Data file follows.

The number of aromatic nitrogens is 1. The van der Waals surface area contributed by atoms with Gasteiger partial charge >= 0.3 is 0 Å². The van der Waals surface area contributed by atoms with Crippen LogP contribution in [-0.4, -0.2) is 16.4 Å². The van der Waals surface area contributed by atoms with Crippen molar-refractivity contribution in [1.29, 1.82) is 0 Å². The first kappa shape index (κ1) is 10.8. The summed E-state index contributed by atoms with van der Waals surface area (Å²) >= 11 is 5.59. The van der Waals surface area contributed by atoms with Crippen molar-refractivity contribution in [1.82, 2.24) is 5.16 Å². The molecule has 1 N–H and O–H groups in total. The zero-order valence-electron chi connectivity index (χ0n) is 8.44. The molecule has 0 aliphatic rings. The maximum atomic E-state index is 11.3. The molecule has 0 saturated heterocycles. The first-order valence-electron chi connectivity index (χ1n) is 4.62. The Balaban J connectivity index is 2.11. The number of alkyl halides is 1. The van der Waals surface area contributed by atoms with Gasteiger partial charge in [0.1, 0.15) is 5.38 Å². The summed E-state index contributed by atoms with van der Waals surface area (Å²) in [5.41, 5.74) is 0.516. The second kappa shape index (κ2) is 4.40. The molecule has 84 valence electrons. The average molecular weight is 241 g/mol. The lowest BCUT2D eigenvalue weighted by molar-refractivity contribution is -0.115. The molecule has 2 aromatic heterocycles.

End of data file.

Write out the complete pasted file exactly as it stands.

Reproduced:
The number of aromatic nitrogens is 1. The van der Waals surface area contributed by atoms with Gasteiger partial charge >= 0.3 is 0 Å². The van der Waals surface area contributed by atoms with Crippen LogP contribution in [-0.4, -0.2) is 16.4 Å². The van der Waals surface area contributed by atoms with Crippen molar-refractivity contribution in [1.29, 1.82) is 0 Å². The first kappa shape index (κ1) is 10.8. The summed E-state index contributed by atoms with van der Waals surface area (Å²) >= 11 is 5.59. The van der Waals surface area contributed by atoms with Crippen molar-refractivity contribution in [1.82, 2.24) is 5.16 Å². The molecule has 1 N–H and O–H groups in total. The zero-order valence-electron chi connectivity index (χ0n) is 8.44. The molecule has 0 aliphatic rings. The maximum atomic E-state index is 11.3. The molecule has 0 saturated heterocycles. The first-order valence-electron chi connectivity index (χ1n) is 4.62. The Balaban J connectivity index is 2.11. The number of alkyl halides is 1. The van der Waals surface area contributed by atoms with Gasteiger partial charge in [0.1, 0.15) is 5.38 Å². The summed E-state index contributed by atoms with van der Waals surface area (Å²) in [5.41, 5.74) is 0.516. The second kappa shape index (κ2) is 4.40. The molecule has 84 valence electrons. The average molecular weight is 241 g/mol. The lowest BCUT2D eigenvalue weighted by molar-refractivity contribution is -0.115. The molecule has 2 aromatic heterocycles.